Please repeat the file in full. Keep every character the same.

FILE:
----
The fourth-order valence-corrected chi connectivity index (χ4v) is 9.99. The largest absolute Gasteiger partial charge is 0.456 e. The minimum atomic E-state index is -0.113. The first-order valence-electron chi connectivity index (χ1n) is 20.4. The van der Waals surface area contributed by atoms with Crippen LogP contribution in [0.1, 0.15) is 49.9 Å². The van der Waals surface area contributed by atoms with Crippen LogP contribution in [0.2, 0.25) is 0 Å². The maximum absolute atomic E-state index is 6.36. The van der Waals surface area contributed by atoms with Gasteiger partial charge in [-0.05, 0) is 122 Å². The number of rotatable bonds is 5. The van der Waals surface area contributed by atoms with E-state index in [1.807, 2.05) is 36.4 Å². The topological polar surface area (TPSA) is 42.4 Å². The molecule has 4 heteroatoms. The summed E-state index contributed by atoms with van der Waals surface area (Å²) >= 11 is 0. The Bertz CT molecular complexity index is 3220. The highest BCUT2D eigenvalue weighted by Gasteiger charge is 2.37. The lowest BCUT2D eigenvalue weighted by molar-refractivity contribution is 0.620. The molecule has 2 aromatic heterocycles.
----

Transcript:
The fourth-order valence-corrected chi connectivity index (χ4v) is 9.99. The largest absolute Gasteiger partial charge is 0.456 e. The minimum atomic E-state index is -0.113. The first-order valence-electron chi connectivity index (χ1n) is 20.4. The van der Waals surface area contributed by atoms with Crippen LogP contribution in [0.1, 0.15) is 49.9 Å². The van der Waals surface area contributed by atoms with Crippen LogP contribution in [0.2, 0.25) is 0 Å². The maximum absolute atomic E-state index is 6.36. The van der Waals surface area contributed by atoms with Gasteiger partial charge in [-0.05, 0) is 122 Å². The number of rotatable bonds is 5. The van der Waals surface area contributed by atoms with E-state index in [1.807, 2.05) is 36.4 Å². The topological polar surface area (TPSA) is 42.4 Å². The molecule has 4 heteroatoms. The summed E-state index contributed by atoms with van der Waals surface area (Å²) >= 11 is 0. The Bertz CT molecular complexity index is 3220. The highest BCUT2D eigenvalue weighted by Gasteiger charge is 2.37. The lowest BCUT2D eigenvalue weighted by molar-refractivity contribution is 0.620. The molecule has 2 aromatic heterocycles.